Physiological/ psychic benefits of Pranayama
The practice of this pranayama mentioned above improves vitality, gives cure from respiratory diseases, improves the functioning of the lungs, and helps the yogi to convert ojas (physical vitality) into tejas (spiritual and psychic vitality). While practising this, you will observe that your mind comes under your control gradually. You will feel energized after this practice. The time duration I have mentioned above is for beginners. As you progress, you can gradually improve on the duration taking care to maintain the ratio of 1:4:2. Never exert yourself forcibly while doing this. This should be done with a conscious mind and deliberate rythm. You will find that this is a very good stress-busting exercise. However those suffering from chronic blood pressure ailments and heart patients should consult their physicians before practising this.
Yogic Breathing – Some powerful visualizations during pranayama:
1) As you draw in your breath, visualize as if the air that you suck in is saturated with cosmic energy, and that your body is being charged with those cosmic currents in a highly positive manner.
2) As you hold breath (Kumbhakaa phase of the praanaayama), visualize as if all the negativities of your life are getting burnt in the triangular fire pit that is in your abdomen, and that they are all reduced to ashes.
3) As you breath out (Raechaka phase), visualize as if those ashes of negativity are being expelled out with the air that your breathe out.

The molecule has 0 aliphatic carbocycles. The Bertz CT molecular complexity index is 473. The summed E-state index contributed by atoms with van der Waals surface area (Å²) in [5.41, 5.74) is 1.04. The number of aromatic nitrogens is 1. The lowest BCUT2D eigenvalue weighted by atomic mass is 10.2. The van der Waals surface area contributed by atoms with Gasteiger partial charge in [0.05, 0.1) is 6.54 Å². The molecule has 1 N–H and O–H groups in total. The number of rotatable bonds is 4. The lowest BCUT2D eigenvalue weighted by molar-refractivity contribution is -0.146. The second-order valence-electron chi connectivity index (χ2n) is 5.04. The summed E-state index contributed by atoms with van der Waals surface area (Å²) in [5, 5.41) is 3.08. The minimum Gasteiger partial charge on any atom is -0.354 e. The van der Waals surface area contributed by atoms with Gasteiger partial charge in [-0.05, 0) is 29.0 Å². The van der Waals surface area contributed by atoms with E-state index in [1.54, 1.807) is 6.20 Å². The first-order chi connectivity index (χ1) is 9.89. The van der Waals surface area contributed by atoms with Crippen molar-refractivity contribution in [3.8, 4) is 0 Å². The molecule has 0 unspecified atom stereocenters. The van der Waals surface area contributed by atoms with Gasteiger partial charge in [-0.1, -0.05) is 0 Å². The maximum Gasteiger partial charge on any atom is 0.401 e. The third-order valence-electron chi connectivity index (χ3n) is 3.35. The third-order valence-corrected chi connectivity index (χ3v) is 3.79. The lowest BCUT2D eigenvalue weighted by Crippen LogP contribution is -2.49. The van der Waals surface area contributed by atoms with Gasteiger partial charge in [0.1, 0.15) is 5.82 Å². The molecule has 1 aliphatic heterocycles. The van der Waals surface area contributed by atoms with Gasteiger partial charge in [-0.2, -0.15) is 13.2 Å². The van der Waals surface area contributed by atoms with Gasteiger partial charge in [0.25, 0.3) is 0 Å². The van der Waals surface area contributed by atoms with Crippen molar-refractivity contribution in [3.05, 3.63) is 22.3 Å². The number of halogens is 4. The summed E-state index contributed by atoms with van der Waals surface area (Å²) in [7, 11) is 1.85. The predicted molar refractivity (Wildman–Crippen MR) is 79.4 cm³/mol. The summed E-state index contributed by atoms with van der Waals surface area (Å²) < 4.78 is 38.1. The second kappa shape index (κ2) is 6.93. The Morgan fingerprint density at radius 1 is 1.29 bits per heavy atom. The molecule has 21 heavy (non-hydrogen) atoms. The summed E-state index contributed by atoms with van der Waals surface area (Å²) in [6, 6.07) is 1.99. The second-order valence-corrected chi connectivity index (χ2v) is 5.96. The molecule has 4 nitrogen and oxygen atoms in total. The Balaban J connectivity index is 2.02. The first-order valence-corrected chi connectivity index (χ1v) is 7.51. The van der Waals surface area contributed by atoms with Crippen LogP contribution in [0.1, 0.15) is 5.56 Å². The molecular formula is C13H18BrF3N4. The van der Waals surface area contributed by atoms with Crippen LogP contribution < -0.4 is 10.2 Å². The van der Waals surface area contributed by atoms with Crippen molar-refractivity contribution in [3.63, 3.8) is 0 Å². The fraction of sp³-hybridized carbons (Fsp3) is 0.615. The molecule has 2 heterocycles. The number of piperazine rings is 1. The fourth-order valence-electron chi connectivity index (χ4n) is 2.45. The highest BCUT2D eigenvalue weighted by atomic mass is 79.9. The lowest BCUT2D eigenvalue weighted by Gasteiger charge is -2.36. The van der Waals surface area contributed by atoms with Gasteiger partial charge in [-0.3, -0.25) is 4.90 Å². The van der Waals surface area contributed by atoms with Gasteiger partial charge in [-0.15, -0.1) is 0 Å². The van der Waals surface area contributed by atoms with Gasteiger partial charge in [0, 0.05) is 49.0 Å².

4) Instead of sukha-Poorvaka pranayama mentioned before, if you are just doing deep breathing for relaxation, you may visualize the syllable “SO” while you take in air, and visualize the syllable “Hum” (“u” as in cut, mud, etc.) as you exhale the air. “ Soham” is the natural rhythm of breathing – it is nearly the natural sound of air as we inhale and exhale; it is called “Ajapaa Gayathri” – the Gayathri mantra that we all do unconsciously roughly 21,600 times per day! Now you can do that consciously and dedicate it to your favourite Deity which makes the process of mere breathing into one of deep spiritual significance.
This visualization is very powerful and performing 20 cycles per day will help you to get “Vajra Deha Siddhi” – i.e. perfect state of health and vitality in the body, which can be a great aid in attaining greater yogic siddhis (including levitation at will, traveling in astral planes, etc.).
Even if you are not a person who is after siddhis or paranormal powers, normal pranayama practice has so many benefits to you even on a mundane level as already explained, and hence this is one yogic practice that everyone should strive to do regularly.
Let the wisdom of ancient Indian seers help you to lead a better and healthy life.
Recommended further reading:
1) Swami Sivananda’s essays on Pranayama
2) Patanjali yoga sutras.
3) Yoga Vasishta.
Article by Pandit R Dakshinamoorthi